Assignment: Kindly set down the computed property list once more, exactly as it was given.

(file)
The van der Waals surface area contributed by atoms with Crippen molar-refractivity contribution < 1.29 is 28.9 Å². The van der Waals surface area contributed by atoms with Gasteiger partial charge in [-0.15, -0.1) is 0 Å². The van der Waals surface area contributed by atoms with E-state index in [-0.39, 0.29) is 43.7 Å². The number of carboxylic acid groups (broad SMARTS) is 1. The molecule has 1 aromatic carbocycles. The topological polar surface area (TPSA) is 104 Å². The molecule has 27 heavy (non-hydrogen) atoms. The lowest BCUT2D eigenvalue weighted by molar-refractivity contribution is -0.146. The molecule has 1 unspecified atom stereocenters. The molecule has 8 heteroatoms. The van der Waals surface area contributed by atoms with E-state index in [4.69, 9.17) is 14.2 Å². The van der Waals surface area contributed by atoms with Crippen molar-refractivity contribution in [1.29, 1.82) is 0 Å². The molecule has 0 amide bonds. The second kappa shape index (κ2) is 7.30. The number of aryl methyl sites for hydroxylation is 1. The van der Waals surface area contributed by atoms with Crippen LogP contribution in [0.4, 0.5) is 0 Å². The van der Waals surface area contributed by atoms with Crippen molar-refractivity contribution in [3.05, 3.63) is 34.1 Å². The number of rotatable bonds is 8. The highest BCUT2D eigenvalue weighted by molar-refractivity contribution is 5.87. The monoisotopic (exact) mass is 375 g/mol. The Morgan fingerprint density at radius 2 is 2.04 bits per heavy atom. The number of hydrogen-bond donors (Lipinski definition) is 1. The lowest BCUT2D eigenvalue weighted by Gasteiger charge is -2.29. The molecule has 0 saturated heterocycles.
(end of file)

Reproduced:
The van der Waals surface area contributed by atoms with Crippen molar-refractivity contribution < 1.29 is 28.9 Å². The van der Waals surface area contributed by atoms with Gasteiger partial charge in [-0.15, -0.1) is 0 Å². The van der Waals surface area contributed by atoms with E-state index in [-0.39, 0.29) is 43.7 Å². The number of carboxylic acid groups (broad SMARTS) is 1. The molecule has 1 aromatic carbocycles. The topological polar surface area (TPSA) is 104 Å². The molecule has 27 heavy (non-hydrogen) atoms. The lowest BCUT2D eigenvalue weighted by molar-refractivity contribution is -0.146. The molecule has 1 unspecified atom stereocenters. The molecule has 8 heteroatoms. The van der Waals surface area contributed by atoms with E-state index in [4.69, 9.17) is 14.2 Å². The van der Waals surface area contributed by atoms with Crippen molar-refractivity contribution in [1.29, 1.82) is 0 Å². The molecule has 0 amide bonds. The second kappa shape index (κ2) is 7.30. The number of aryl methyl sites for hydroxylation is 1. The van der Waals surface area contributed by atoms with Crippen LogP contribution in [0.4, 0.5) is 0 Å². The van der Waals surface area contributed by atoms with Crippen molar-refractivity contribution in [3.05, 3.63) is 34.1 Å². The number of rotatable bonds is 8. The highest BCUT2D eigenvalue weighted by molar-refractivity contribution is 5.87. The monoisotopic (exact) mass is 375 g/mol. The Morgan fingerprint density at radius 2 is 2.04 bits per heavy atom. The number of hydrogen-bond donors (Lipinski definition) is 1. The lowest BCUT2D eigenvalue weighted by Gasteiger charge is -2.29. The molecule has 0 saturated heterocycles.